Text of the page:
Re-Sentencing

A motion for resentencing requests a modification of an original sentence. This is often done to request a release from custody or relief from probationary conditions. For example, a defendant convicted of felony murder may be able to get a sentence reduction through Senate Bill 1437, which can cut decades off of a felony murder sentence.

Early Termination of Probation

Although probation is better than jail, it can still hold you back. It can seriously limit your ability to get a job, travel out of state, and engage in other activities. Under Penal Code 1203.3, the court may modify or terminate probation “at any time when the ends of justice will be subserved thereby.” That means if you can show that justice has been served, the court may terminate your probation early.

Commutation

Eligible defendants who have been convicted of a crime may apply to the California governor to get a sentence reduction or elimination. If a defendant has two or more felony convictions, the California Supreme Court must weigh in to allow the commutation by a majority of the justices.

Exclusion from Megan’s List

Defendants who have been convicted of certain sexual offenses must register on Megan’s List. However, some people can petition to have their information excluded from the list, including anyone convicted under Penal Code 243.4(a) sexual battery by restraint, Penal Code 647.6 annoying or molesting a child, or any offense that did not include penetration or oral copulation, or where the victim was the defendant’s sibling, child, grandchild, stepchild, and probation has been completed.

Expungement

Expungement may be possible after the completion of probation. Expungement essentially dismisses a case with no conviction, and the case does not even have to be revealed to employers in the future. Defendants not eligible for expungement include those who were convicted of certain sex crimes including children or who served time in California State Prison.

Certificate of Rehabilitation

People who have been convicted may be eligible for a Certificate of Rehabilitation (COR) if they have lived in California for at least five years. Some crimes are excluded. CORs can help defendants get better jobs, obtain professional licenses, and relieve the need to register as a sex offender. This is also a step to reach a full Governor’s pardon.

Restoration of Gun Rights

Certain criminal convictions result in the loss of gun rights in California. However, they may be restored if the conviction was not a felony involving a dangerous weapon or domestic violence. Gun rights may also be restored through a Governor’s pardon.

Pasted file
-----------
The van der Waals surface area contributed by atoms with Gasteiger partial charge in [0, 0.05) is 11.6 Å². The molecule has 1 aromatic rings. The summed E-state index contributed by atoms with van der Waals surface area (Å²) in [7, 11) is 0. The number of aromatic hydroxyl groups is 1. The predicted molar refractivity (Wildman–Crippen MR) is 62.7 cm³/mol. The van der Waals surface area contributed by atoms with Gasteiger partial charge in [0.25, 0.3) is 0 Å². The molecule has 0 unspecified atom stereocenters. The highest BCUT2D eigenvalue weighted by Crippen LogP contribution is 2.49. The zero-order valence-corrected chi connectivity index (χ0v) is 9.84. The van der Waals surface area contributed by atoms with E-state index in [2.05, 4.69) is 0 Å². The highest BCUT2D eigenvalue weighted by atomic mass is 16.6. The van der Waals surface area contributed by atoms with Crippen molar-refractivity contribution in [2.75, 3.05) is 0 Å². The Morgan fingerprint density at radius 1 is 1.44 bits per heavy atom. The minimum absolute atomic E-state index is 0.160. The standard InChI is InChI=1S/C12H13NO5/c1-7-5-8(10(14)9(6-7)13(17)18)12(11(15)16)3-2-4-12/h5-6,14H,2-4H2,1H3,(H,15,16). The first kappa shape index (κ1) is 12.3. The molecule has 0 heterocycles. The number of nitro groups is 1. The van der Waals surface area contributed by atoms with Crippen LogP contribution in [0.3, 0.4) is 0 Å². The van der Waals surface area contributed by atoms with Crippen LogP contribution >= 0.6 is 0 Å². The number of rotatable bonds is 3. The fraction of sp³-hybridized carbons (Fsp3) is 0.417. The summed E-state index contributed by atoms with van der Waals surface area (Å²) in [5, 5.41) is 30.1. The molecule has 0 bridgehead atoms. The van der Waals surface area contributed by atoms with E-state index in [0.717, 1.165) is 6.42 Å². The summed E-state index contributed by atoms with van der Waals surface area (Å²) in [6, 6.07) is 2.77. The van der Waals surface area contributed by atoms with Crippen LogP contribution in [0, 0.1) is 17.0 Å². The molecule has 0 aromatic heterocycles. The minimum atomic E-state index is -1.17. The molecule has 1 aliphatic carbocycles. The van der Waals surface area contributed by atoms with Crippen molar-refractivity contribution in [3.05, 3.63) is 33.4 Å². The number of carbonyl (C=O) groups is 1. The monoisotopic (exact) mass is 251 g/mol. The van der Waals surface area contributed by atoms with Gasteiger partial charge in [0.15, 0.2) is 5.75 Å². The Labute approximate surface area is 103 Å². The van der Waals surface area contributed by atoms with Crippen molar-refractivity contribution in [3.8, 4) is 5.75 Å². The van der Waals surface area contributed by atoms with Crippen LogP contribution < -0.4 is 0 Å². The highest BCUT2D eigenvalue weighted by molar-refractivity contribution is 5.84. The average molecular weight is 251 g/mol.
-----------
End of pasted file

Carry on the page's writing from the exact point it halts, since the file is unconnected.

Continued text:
Sealing of Juvenile Records

Juvenile records are not automatically sealed when a person turns 18 unless there was a seal and destroy order under Welfare and Institutions Code 781. Not all juvenile records may be sealed; however, a person seeking this relief should urgently do so. Juvenile records can impact the ability to attend college, obtain financial aid, get a good job, and live in certain locations.

To find out if post-conviction relief is appropriate in your case, contact an attorney at Spolin Law P.C.

  1. Getting Post-Conviction Relief
  2. Filing Post-Conviction Relief Documents in Criminal Cases
  3. Types of Post-Conviction Relief
  4. The Importance of a Post-Conviction Relief Lawyer

The Importance of a Post-Conviction Relief Lawyer

Importance of a Post-Conviction Relief Lawyer: image of an attorney with a client

Our clients are our first priority. Post-conviction relief can help defendants and their families overcome the harshest consequences they may be facing.

The attorney you choose can have a huge impact on the success of your post-conviction relief. Spolin Law P.C. is led by Aaron Spolin (Princeton, BA; UC Berkeley, JD), an award-winning criminal appeals attorney who has taken many relief cases before California courts.

The best post-conviction relief lawyer can make a difference in several ways:

  • Applying the Law to Each Case: Seeking post-conviction relief requires an attorney to know the original laws that resulted in a conviction as well as statutes that can offer reprieve from the harshest sentences. Attorney Aaron Spolin and his team of legal professionals are all highly educated and know California state and federal laws inside and out.
  • Analyzing the Record: One of the most essential steps in most relief cases is determining where things went wrong in the original case. You need an attorney who will pay attention to detail and file the necessary motions to get things changed.
  • Helping Clients Achieve Their Goals: Spolin Law P.C. will aggressively fight to protect your rights and seek to achieve the goals you have for your future. There are many post-conviction options, and we will help you find the situation that allows you to move forward professionally and personally.

To learn about post-conviction relief options in your case, contact the criminal defense attorneys at Spolin Law P.C. for a free consultation. We are available at (310) 683-4871.